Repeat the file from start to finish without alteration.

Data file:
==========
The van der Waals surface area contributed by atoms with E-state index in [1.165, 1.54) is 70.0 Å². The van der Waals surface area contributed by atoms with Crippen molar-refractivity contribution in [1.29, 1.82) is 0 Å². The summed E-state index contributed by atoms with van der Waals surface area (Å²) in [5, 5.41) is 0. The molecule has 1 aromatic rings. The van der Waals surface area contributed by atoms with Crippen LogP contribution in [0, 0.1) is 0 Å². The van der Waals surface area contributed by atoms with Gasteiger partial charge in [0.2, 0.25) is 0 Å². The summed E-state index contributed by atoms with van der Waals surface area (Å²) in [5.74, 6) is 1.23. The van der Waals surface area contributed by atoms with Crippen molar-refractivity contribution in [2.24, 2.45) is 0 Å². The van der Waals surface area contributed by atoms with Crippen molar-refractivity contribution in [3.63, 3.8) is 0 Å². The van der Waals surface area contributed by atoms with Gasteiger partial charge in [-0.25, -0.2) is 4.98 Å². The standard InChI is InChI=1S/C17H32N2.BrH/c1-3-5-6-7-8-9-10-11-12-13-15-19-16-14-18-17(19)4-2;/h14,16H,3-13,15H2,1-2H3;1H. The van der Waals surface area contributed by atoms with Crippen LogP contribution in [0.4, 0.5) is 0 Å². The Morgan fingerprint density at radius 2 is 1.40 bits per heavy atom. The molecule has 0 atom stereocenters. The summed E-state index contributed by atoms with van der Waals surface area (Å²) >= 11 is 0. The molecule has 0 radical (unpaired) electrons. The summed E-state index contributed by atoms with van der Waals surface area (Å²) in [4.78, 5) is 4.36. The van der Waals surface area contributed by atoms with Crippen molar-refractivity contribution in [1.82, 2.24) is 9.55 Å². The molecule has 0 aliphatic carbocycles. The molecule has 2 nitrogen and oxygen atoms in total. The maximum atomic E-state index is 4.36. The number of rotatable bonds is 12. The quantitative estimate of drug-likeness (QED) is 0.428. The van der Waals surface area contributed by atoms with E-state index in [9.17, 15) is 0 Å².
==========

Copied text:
The van der Waals surface area contributed by atoms with E-state index in [1.165, 1.54) is 70.0 Å². The van der Waals surface area contributed by atoms with Crippen molar-refractivity contribution in [1.29, 1.82) is 0 Å². The summed E-state index contributed by atoms with van der Waals surface area (Å²) in [5, 5.41) is 0. The molecule has 1 aromatic rings. The van der Waals surface area contributed by atoms with Crippen LogP contribution in [0, 0.1) is 0 Å². The van der Waals surface area contributed by atoms with Gasteiger partial charge in [0.2, 0.25) is 0 Å². The summed E-state index contributed by atoms with van der Waals surface area (Å²) in [5.74, 6) is 1.23. The van der Waals surface area contributed by atoms with Crippen molar-refractivity contribution in [2.24, 2.45) is 0 Å². The van der Waals surface area contributed by atoms with Crippen molar-refractivity contribution in [3.63, 3.8) is 0 Å². The van der Waals surface area contributed by atoms with Gasteiger partial charge in [-0.25, -0.2) is 4.98 Å². The standard InChI is InChI=1S/C17H32N2.BrH/c1-3-5-6-7-8-9-10-11-12-13-15-19-16-14-18-17(19)4-2;/h14,16H,3-13,15H2,1-2H3;1H. The van der Waals surface area contributed by atoms with Crippen LogP contribution in [0.4, 0.5) is 0 Å². The Morgan fingerprint density at radius 2 is 1.40 bits per heavy atom. The molecule has 0 atom stereocenters. The summed E-state index contributed by atoms with van der Waals surface area (Å²) >= 11 is 0. The molecule has 0 radical (unpaired) electrons. The summed E-state index contributed by atoms with van der Waals surface area (Å²) in [4.78, 5) is 4.36. The van der Waals surface area contributed by atoms with Crippen molar-refractivity contribution in [1.82, 2.24) is 9.55 Å². The molecule has 0 aliphatic carbocycles. The molecule has 2 nitrogen and oxygen atoms in total. The maximum atomic E-state index is 4.36. The number of rotatable bonds is 12. The quantitative estimate of drug-likeness (QED) is 0.428. The van der Waals surface area contributed by atoms with E-state index in [9.17, 15) is 0 Å².